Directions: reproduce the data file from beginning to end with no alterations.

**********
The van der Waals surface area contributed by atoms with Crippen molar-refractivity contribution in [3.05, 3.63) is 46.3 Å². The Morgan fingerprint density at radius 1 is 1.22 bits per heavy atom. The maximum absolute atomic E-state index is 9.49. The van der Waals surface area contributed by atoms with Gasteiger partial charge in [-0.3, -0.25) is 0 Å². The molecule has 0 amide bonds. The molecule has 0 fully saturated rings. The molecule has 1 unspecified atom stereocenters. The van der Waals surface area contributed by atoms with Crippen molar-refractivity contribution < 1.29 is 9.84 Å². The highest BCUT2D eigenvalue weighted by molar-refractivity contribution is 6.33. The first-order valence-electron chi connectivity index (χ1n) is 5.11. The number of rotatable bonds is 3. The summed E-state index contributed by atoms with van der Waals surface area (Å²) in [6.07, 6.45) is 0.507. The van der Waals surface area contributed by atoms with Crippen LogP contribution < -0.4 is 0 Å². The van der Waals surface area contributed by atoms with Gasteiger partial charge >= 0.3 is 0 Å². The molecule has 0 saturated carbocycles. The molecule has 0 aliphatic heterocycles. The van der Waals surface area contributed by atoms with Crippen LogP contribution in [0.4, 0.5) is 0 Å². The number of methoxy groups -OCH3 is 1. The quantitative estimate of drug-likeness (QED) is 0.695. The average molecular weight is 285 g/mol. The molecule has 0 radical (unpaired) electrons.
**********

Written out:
The van der Waals surface area contributed by atoms with Crippen molar-refractivity contribution in [3.05, 3.63) is 46.3 Å². The Morgan fingerprint density at radius 1 is 1.22 bits per heavy atom. The maximum absolute atomic E-state index is 9.49. The van der Waals surface area contributed by atoms with Gasteiger partial charge in [-0.3, -0.25) is 0 Å². The molecule has 0 amide bonds. The molecule has 0 fully saturated rings. The molecule has 1 unspecified atom stereocenters. The van der Waals surface area contributed by atoms with Crippen molar-refractivity contribution < 1.29 is 9.84 Å². The highest BCUT2D eigenvalue weighted by molar-refractivity contribution is 6.33. The first-order valence-electron chi connectivity index (χ1n) is 5.11. The number of rotatable bonds is 3. The summed E-state index contributed by atoms with van der Waals surface area (Å²) in [6.07, 6.45) is 0.507. The van der Waals surface area contributed by atoms with Crippen LogP contribution < -0.4 is 0 Å². The van der Waals surface area contributed by atoms with Gasteiger partial charge >= 0.3 is 0 Å². The molecule has 0 saturated carbocycles. The molecule has 0 aliphatic heterocycles. The van der Waals surface area contributed by atoms with Crippen LogP contribution in [0.4, 0.5) is 0 Å². The number of methoxy groups -OCH3 is 1. The quantitative estimate of drug-likeness (QED) is 0.695. The average molecular weight is 285 g/mol. The molecule has 0 radical (unpaired) electrons.